International

Back

Poy joins Brown in title race

It took him seven months, but Michael Poy finally got back the ride on the ever-durable Jungle Edge at Sandown on Saturday and it turned out to be a winner he may never forget.

The victory for the popular eight-year-old in the Ladbrokes Handicap saw Poy join Ethan Brown as the leading apprentice rider in Melbourne for the season with 24 wins.

The 20-year-old rider said Jungle Edge supplied him with his first ever metropolitan meeting back in November of last year, but that he’d been unable to get back on him since.

"I’ve been trying to get on him a lot lately but since I lost my three kilo claim it’s been hard because he carries such high weights," Poy explained after the all-the-way win.

"But I was lucky to get back on him so thanks to (trainer) Mick Bell for backing me."

Jungle Edge and Michael Poy, picture Quentinjlang.com

Poy took Jungle Edge ($3.20) to his familiar spot in front of all his rivals and he never gave it up despite a late challenge by runner-up Malibu Style ($3.70) with the $2.80 favourite William Thomas in third place.

Poy said he had ridden against Jungle Edge over the past seven months and has been keeping an eye on how the veteran has been going. He got a closer look last Monday and was suitably impressed.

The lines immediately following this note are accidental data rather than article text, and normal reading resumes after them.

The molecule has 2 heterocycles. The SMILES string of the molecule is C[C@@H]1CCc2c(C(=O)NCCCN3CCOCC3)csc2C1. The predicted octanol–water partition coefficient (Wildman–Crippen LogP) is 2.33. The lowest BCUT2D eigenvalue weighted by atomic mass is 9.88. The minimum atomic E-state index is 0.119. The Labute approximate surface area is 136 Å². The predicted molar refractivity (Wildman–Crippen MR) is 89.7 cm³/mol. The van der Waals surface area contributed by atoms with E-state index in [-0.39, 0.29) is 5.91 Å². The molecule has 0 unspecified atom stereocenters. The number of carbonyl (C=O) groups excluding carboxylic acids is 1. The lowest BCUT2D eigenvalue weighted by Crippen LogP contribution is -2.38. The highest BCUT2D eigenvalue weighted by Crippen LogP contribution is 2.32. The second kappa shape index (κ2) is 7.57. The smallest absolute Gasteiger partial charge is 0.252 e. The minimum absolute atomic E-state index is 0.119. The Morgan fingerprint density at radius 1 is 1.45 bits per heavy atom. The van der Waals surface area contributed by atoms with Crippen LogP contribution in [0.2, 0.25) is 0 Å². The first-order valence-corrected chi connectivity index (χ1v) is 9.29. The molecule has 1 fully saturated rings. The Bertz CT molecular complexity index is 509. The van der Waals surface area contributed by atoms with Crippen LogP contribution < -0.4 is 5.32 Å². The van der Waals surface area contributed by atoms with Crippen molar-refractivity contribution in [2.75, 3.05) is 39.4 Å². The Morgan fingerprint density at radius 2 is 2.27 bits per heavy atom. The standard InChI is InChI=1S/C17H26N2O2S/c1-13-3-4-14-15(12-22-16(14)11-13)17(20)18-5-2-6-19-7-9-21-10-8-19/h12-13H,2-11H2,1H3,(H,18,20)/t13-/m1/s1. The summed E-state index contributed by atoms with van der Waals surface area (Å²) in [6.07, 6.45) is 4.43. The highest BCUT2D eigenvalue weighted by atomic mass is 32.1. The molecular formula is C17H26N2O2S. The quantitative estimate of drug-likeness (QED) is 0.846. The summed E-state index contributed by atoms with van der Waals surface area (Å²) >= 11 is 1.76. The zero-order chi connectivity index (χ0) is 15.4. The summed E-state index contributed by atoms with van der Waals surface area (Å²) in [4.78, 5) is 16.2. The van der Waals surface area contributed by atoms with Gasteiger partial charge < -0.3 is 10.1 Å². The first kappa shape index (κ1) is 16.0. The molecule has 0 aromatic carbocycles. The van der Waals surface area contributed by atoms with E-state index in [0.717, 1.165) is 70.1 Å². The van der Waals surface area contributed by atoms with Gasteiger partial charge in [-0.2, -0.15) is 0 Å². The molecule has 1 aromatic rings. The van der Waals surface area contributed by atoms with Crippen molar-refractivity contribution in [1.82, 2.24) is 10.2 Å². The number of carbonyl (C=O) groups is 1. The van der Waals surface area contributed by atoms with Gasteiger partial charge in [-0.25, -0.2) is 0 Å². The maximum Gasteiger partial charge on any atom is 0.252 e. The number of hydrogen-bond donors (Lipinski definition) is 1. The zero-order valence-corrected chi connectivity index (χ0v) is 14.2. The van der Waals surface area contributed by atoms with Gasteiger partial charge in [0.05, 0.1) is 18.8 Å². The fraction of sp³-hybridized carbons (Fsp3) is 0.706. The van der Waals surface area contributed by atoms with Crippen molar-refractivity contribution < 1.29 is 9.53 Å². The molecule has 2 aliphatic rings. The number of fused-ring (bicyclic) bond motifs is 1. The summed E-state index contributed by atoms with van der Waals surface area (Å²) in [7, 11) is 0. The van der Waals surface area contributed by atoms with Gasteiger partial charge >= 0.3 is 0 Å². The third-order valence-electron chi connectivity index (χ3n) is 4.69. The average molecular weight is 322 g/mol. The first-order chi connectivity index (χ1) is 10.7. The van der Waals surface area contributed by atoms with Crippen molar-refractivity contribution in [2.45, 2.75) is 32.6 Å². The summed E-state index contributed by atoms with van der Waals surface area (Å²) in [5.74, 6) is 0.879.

"I worked him on Monday and he showed every sign that he’d be competitive today," he said.

"He wins his races from the 800 to the 600 where he can get them off the bridle where he makes them try to pick him up early," he said.

"We just rolled along and he showed that nice turn of foot at the top of the straight and was able to keep it going."

As for the metropolitan title, which could be his in just six weeks’ time, Poy admitted he had an advantage over Ethan Brown in the run home.

"He can only ride 56 or 55.5 (kilograms) and he’s lost his claim now so it’s going to be hard for him. Credit to him, he’s done a fantastic job."

Bell said the winner of almost $1.4 million in stakes was 'a dream come true' for him as a trainer and said he would again attempt to get the horse into October’s $14 million The Everest, although conceding the consolation race on the same day – the Sydney Stakes – could be a more realistic goal after running second in the event last year.

Share/Bookmark